Budget blues ahead
A Times Editorial
President Bush boasts that the federal deficit is likely to be less than forecast. Fine, but the Medicare and Social Security crises still loom.
Published July 12, 2006
President Bush is so hard up for good news he gave a routine budget update himself, a mundane chore usually handled by underlings. But he had something to crow about. This year's budget deficit is projected to be $296-billion, 30 percent less than an earlier White House estimate.
"That's what happens when you implement progrowth economic policies," Bush boasted, referring to more than $1-trillion in tax cuts. Never mind that the tax cuts were a major reason the budget went from surplus to deficit or that Bush was at the wheel when it plunged into the ditch.
Bush's announcement is the equivalent of taking $1-million to the craps table and losing $700,000, then bragging that you saved $300,000. In other words, the government is still running a multibillion-dollar deficit that threatens to accelerate a funding crisis in Medicare and Social Security - but it could have been worse.
Give Bush credit for this: Tax revenues did show healthy growth in the first nine months of the budget year. Most of the revenue came from taxes on corporate profits (up 26 percent) and on capital gains and bonuses of wealthy individuals (up 20 percent). Revenues from workers subject to withholding grew by a more modest 8 percent.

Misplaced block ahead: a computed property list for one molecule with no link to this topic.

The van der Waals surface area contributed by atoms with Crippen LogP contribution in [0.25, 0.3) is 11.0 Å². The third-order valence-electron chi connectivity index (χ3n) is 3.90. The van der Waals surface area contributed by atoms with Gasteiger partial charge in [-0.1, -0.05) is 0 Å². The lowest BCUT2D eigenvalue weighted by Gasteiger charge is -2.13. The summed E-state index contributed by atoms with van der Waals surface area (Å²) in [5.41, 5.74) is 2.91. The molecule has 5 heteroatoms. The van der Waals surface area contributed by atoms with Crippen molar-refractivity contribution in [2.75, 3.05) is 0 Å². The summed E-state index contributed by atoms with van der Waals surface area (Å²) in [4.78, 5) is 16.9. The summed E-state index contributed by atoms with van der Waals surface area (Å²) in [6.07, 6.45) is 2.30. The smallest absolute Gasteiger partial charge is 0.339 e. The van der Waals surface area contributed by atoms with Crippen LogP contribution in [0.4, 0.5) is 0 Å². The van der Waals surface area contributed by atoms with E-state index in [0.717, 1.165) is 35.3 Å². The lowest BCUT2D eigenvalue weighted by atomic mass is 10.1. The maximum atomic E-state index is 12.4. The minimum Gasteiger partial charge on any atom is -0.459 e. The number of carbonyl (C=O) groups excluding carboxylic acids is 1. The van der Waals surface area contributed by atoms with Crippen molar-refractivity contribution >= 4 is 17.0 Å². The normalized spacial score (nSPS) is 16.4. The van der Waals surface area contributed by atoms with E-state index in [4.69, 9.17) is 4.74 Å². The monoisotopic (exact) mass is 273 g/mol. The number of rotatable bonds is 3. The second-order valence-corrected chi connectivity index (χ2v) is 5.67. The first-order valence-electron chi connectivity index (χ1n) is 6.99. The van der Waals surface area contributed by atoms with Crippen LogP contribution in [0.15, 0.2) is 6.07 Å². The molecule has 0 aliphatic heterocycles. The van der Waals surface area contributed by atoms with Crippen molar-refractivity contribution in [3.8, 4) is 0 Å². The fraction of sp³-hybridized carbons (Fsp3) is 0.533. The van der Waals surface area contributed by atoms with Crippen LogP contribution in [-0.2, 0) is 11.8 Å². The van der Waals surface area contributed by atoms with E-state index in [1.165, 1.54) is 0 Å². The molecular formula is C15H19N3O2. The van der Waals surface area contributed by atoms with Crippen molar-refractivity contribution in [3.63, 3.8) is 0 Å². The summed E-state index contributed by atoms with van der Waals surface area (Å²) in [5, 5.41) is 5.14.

Those details allowed critics of Bush's trickle-down economics to make a distinction. "This all relates to the widening income disparities between high-income individuals and the rest of the population," said Robert Greenstein, executive director of the liberal Center on Budget and Policy Priorities.
So both sides can use the data to advance their causes in the fall elections. Still, it does appear that the administration purposefully exaggerated the earlier estimate of a $423-billion deficit so that any improvement would look like progress. And going forward, there is still reason for Americans to worry about the deficit's implications for the economy.
Growth has already slowed as rising interest rates and a slower housing market have taken their toll on consumer spending. Declining tax revenues may not be far behind, though Bush is unlikely to make that announcement himself.
Neither Bush nor Congress has the courage to attack the deficit head-on. Bush wants to make his tax cuts permanent, and Congress refuses to curb its spending. Meanwhile, the greatest budgetary challenge the nation has ever faced - paying for Medicare and Social Security for retiring baby boomers - is almost here.
"Even if somehow we balanced the budget by, say, 2010, we would look forward to an enormous fiscal problem," said Douglas Holtz-Eakin, a former Bush economist.
So let Bush have his day in the sun, but not much longer than that. The real battle is just around the corner.
[Last modified July 12, 2006, 06:00:47]
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